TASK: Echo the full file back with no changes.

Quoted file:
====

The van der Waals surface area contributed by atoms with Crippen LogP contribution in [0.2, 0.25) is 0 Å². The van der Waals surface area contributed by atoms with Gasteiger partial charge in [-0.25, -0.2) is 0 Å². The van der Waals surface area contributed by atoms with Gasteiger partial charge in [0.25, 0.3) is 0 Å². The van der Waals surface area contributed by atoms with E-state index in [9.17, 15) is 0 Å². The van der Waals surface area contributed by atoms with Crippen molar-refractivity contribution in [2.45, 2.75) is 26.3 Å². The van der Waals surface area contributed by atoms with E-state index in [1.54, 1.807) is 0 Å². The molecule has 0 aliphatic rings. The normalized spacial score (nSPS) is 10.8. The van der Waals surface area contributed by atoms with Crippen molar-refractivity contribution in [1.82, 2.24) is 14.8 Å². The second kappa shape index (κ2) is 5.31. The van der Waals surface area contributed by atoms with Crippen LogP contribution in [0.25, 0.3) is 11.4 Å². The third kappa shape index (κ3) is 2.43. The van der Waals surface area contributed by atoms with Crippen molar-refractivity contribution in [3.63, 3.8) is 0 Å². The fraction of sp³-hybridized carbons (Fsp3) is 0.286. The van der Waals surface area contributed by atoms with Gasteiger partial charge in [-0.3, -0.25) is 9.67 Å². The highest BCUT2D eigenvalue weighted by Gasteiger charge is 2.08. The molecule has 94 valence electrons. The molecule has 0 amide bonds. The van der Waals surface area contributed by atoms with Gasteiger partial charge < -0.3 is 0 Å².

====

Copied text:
The van der Waals surface area contributed by atoms with Crippen LogP contribution in [0.2, 0.25) is 0 Å². The van der Waals surface area contributed by atoms with Gasteiger partial charge in [-0.25, -0.2) is 0 Å². The van der Waals surface area contributed by atoms with Gasteiger partial charge in [0.25, 0.3) is 0 Å². The van der Waals surface area contributed by atoms with E-state index in [9.17, 15) is 0 Å². The van der Waals surface area contributed by atoms with Crippen molar-refractivity contribution in [2.45, 2.75) is 26.3 Å². The van der Waals surface area contributed by atoms with E-state index in [1.54, 1.807) is 0 Å². The molecule has 0 aliphatic rings. The normalized spacial score (nSPS) is 10.8. The van der Waals surface area contributed by atoms with Crippen molar-refractivity contribution in [1.82, 2.24) is 14.8 Å². The second kappa shape index (κ2) is 5.31. The van der Waals surface area contributed by atoms with Crippen LogP contribution in [0.25, 0.3) is 11.4 Å². The third kappa shape index (κ3) is 2.43. The van der Waals surface area contributed by atoms with Crippen molar-refractivity contribution in [3.63, 3.8) is 0 Å². The fraction of sp³-hybridized carbons (Fsp3) is 0.286. The van der Waals surface area contributed by atoms with Gasteiger partial charge in [-0.3, -0.25) is 9.67 Å². The highest BCUT2D eigenvalue weighted by Gasteiger charge is 2.08. The molecule has 94 valence electrons. The molecule has 0 amide bonds. The van der Waals surface area contributed by atoms with Gasteiger partial charge < -0.3 is 0 Å².